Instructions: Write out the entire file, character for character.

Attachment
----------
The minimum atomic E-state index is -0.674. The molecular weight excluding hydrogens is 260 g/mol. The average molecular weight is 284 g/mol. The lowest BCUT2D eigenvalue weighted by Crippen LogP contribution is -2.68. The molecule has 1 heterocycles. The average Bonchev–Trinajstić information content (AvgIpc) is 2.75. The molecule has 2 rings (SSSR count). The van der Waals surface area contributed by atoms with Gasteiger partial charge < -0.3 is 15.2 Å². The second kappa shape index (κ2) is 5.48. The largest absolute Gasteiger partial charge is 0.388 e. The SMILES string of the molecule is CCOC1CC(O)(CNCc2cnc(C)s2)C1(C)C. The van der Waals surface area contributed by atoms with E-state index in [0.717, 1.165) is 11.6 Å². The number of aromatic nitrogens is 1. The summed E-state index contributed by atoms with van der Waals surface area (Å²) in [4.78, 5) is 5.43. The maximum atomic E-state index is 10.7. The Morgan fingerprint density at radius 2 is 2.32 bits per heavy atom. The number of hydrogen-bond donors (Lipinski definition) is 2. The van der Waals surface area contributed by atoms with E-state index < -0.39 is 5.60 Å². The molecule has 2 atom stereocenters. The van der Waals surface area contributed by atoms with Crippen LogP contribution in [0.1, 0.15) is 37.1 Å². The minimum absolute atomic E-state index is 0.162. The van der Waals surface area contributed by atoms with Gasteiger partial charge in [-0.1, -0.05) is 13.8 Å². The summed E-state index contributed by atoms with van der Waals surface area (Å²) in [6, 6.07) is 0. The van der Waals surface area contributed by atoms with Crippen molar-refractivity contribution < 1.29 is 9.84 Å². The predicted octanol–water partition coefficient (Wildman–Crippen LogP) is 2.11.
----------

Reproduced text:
The minimum atomic E-state index is -0.674. The molecular weight excluding hydrogens is 260 g/mol. The average molecular weight is 284 g/mol. The lowest BCUT2D eigenvalue weighted by Crippen LogP contribution is -2.68. The molecule has 1 heterocycles. The average Bonchev–Trinajstić information content (AvgIpc) is 2.75. The molecule has 2 rings (SSSR count). The van der Waals surface area contributed by atoms with Gasteiger partial charge < -0.3 is 15.2 Å². The second kappa shape index (κ2) is 5.48. The largest absolute Gasteiger partial charge is 0.388 e. The SMILES string of the molecule is CCOC1CC(O)(CNCc2cnc(C)s2)C1(C)C. The van der Waals surface area contributed by atoms with E-state index in [0.717, 1.165) is 11.6 Å². The number of aromatic nitrogens is 1. The summed E-state index contributed by atoms with van der Waals surface area (Å²) in [4.78, 5) is 5.43. The maximum atomic E-state index is 10.7. The Morgan fingerprint density at radius 2 is 2.32 bits per heavy atom. The number of hydrogen-bond donors (Lipinski definition) is 2. The van der Waals surface area contributed by atoms with E-state index < -0.39 is 5.60 Å². The molecule has 2 atom stereocenters. The van der Waals surface area contributed by atoms with Crippen LogP contribution in [0.1, 0.15) is 37.1 Å². The minimum absolute atomic E-state index is 0.162. The van der Waals surface area contributed by atoms with Gasteiger partial charge in [-0.1, -0.05) is 13.8 Å². The summed E-state index contributed by atoms with van der Waals surface area (Å²) in [6, 6.07) is 0. The van der Waals surface area contributed by atoms with Crippen molar-refractivity contribution < 1.29 is 9.84 Å². The predicted octanol–water partition coefficient (Wildman–Crippen LogP) is 2.11.